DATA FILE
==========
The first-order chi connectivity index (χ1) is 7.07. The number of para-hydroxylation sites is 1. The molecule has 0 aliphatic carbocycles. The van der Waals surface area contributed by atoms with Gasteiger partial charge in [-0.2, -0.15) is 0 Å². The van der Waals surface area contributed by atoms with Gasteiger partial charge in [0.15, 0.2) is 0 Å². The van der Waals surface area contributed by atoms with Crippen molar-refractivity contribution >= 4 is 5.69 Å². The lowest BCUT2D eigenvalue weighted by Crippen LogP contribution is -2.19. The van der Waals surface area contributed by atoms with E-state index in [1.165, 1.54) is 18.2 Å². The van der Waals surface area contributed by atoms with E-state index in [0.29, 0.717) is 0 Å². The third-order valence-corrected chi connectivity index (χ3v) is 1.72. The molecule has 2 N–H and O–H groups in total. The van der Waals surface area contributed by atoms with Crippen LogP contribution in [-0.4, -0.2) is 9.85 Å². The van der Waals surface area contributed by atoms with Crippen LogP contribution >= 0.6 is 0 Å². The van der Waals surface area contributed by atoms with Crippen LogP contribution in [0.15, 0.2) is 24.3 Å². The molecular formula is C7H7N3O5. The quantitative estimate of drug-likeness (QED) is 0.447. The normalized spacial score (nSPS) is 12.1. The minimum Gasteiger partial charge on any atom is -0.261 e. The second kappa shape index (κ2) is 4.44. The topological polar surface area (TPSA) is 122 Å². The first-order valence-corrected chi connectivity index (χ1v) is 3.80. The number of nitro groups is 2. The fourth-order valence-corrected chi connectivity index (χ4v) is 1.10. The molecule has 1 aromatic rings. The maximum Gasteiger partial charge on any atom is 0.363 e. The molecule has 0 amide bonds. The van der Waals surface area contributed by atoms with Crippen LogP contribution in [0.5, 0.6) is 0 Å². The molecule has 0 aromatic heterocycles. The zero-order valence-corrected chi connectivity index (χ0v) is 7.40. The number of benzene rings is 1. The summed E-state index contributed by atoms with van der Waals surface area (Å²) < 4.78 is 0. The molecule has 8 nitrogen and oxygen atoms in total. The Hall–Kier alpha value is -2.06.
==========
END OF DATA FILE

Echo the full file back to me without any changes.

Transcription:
The first-order chi connectivity index (χ1) is 7.07. The number of para-hydroxylation sites is 1. The molecule has 0 aliphatic carbocycles. The van der Waals surface area contributed by atoms with Gasteiger partial charge in [-0.2, -0.15) is 0 Å². The van der Waals surface area contributed by atoms with Gasteiger partial charge in [0.15, 0.2) is 0 Å². The van der Waals surface area contributed by atoms with Crippen molar-refractivity contribution >= 4 is 5.69 Å². The lowest BCUT2D eigenvalue weighted by Crippen LogP contribution is -2.19. The van der Waals surface area contributed by atoms with E-state index in [1.165, 1.54) is 18.2 Å². The van der Waals surface area contributed by atoms with E-state index in [0.29, 0.717) is 0 Å². The third-order valence-corrected chi connectivity index (χ3v) is 1.72. The molecule has 2 N–H and O–H groups in total. The van der Waals surface area contributed by atoms with Crippen LogP contribution in [-0.4, -0.2) is 9.85 Å². The van der Waals surface area contributed by atoms with Crippen LogP contribution >= 0.6 is 0 Å². The van der Waals surface area contributed by atoms with Crippen LogP contribution in [0.15, 0.2) is 24.3 Å². The molecular formula is C7H7N3O5. The quantitative estimate of drug-likeness (QED) is 0.447. The normalized spacial score (nSPS) is 12.1. The minimum Gasteiger partial charge on any atom is -0.261 e. The second kappa shape index (κ2) is 4.44. The topological polar surface area (TPSA) is 122 Å². The first-order valence-corrected chi connectivity index (χ1v) is 3.80. The number of nitro groups is 2. The fourth-order valence-corrected chi connectivity index (χ4v) is 1.10. The molecule has 1 aromatic rings. The maximum Gasteiger partial charge on any atom is 0.363 e. The molecule has 0 amide bonds. The van der Waals surface area contributed by atoms with Crippen LogP contribution in [0.5, 0.6) is 0 Å². The molecule has 0 aromatic heterocycles. The zero-order valence-corrected chi connectivity index (χ0v) is 7.40. The number of benzene rings is 1. The summed E-state index contributed by atoms with van der Waals surface area (Å²) < 4.78 is 0. The molecule has 8 nitrogen and oxygen atoms in total. The Hall–Kier alpha value is -2.06.